Thursday Salute to Originals: The Glass Frog, Nature’s Necessary Transparency
The natural world is full of wonderment and inspiration. These glass frogs spend their time high in the rain forest canopies of Central and South America, but if you’re lucky enough to see one up close, you’ll find that there is more than initially meets the eye. Flip one of these little guys over and you’ll discover that their stomachs are completely transparent, allowing a view of their innards that seems straight out of a sixth grade science book.
Above: The transparent underbelly of the glass frog.
Not only does this intrigue the science nerd within us, but it starts the wheels turning to look for parallels in design:
- Because of its transparency, the glass frog blends into its leafy environment and frames specific inward views. Architectural parallel: Selgas Cano’s Glass Office
- Mixtures of opacity and translucency on different planes create visual intrigue. Architectural parallel: BIG’s green-roofed design for a school in Asminderod, Denmark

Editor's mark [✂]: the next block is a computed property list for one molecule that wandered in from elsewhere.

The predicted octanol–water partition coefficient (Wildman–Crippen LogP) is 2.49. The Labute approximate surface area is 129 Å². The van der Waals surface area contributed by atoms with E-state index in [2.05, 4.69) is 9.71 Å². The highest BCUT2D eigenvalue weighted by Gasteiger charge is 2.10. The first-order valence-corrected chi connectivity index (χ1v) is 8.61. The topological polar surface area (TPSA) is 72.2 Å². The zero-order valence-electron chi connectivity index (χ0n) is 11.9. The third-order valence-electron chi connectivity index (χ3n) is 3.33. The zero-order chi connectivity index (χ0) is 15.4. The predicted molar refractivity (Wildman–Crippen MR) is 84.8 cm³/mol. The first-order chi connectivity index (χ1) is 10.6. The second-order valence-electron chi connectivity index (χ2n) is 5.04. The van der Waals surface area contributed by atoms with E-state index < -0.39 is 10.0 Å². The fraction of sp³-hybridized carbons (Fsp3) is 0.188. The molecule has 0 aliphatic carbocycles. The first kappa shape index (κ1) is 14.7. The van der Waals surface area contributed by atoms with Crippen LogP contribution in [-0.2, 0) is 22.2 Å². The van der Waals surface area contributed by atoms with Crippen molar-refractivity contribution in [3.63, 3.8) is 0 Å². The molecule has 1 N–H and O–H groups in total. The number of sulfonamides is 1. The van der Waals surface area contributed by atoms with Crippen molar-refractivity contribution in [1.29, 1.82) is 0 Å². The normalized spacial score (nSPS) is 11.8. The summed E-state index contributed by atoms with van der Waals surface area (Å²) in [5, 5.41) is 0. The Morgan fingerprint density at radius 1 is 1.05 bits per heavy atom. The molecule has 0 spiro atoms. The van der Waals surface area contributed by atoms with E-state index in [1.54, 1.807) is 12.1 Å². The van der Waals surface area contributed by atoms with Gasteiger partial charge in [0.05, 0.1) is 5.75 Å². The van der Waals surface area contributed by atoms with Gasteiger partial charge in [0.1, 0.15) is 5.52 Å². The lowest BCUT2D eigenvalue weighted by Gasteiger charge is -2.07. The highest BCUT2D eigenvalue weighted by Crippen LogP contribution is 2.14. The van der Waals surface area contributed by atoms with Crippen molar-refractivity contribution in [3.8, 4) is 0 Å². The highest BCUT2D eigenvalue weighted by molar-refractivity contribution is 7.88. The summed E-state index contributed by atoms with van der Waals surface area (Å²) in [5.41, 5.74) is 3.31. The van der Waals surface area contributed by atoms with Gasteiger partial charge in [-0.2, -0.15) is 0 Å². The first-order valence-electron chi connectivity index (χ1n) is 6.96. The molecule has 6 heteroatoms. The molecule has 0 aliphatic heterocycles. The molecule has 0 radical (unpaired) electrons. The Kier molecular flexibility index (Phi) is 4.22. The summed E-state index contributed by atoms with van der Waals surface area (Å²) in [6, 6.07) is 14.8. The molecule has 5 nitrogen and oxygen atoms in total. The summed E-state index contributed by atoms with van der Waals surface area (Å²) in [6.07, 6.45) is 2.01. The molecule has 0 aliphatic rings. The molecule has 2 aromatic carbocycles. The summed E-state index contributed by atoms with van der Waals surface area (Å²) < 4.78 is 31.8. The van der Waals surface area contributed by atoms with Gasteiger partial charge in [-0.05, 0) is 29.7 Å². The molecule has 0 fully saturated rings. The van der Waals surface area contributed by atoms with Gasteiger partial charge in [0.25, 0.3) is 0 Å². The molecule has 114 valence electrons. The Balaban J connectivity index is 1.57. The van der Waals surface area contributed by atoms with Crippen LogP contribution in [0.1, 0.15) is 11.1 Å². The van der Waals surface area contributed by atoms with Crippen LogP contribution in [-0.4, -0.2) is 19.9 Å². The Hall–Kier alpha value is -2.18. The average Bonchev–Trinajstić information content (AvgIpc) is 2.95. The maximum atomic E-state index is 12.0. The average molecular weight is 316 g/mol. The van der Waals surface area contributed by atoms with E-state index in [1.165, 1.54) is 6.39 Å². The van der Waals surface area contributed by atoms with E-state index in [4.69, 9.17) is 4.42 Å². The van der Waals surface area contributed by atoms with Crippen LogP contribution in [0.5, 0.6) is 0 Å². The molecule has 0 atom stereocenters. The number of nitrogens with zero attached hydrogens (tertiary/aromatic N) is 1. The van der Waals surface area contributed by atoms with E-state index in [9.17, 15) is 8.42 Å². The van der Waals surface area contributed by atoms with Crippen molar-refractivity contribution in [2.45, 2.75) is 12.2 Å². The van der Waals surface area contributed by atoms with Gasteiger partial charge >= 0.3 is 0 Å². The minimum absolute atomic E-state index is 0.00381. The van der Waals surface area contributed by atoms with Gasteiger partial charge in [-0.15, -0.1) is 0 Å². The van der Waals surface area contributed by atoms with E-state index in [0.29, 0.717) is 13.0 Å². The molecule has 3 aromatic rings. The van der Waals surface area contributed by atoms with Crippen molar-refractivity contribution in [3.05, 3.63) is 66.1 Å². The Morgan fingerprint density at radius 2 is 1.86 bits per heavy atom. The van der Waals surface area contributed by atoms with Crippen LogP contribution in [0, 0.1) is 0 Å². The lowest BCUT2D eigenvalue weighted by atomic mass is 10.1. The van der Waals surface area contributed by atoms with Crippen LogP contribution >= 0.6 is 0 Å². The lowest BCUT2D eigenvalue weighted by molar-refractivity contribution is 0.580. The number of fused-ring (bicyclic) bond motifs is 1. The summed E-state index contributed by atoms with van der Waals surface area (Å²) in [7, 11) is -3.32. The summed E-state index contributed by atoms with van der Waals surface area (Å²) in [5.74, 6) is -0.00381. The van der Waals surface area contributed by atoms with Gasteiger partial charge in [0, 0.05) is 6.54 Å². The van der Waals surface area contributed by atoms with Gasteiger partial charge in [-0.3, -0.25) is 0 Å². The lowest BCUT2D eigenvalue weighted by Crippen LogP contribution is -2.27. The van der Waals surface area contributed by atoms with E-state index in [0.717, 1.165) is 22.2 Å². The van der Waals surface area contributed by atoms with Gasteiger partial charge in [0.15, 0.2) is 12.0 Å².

- At sometimes just the size of a fingernail, the frogs are compact and not any larger than they need to be. Architectural parallel: House in Horinouchi by Mizuishi Architect Atelier
- The exposure of the frog’s internal organs is visually intriguing, allowing unexpected glimpses of functional systems that are typically obscured by skin. Architectural parallel: Pompidou Center by Richard Rogers and Renzo Piano
The glass frog is structured the way it is for survival, making the aesthetic implications of its design even more intriguing. What else can this tiny unique creature teach us about design?
Image credits: Factzoo, Mudfooted, Inhabitat, Great Buildings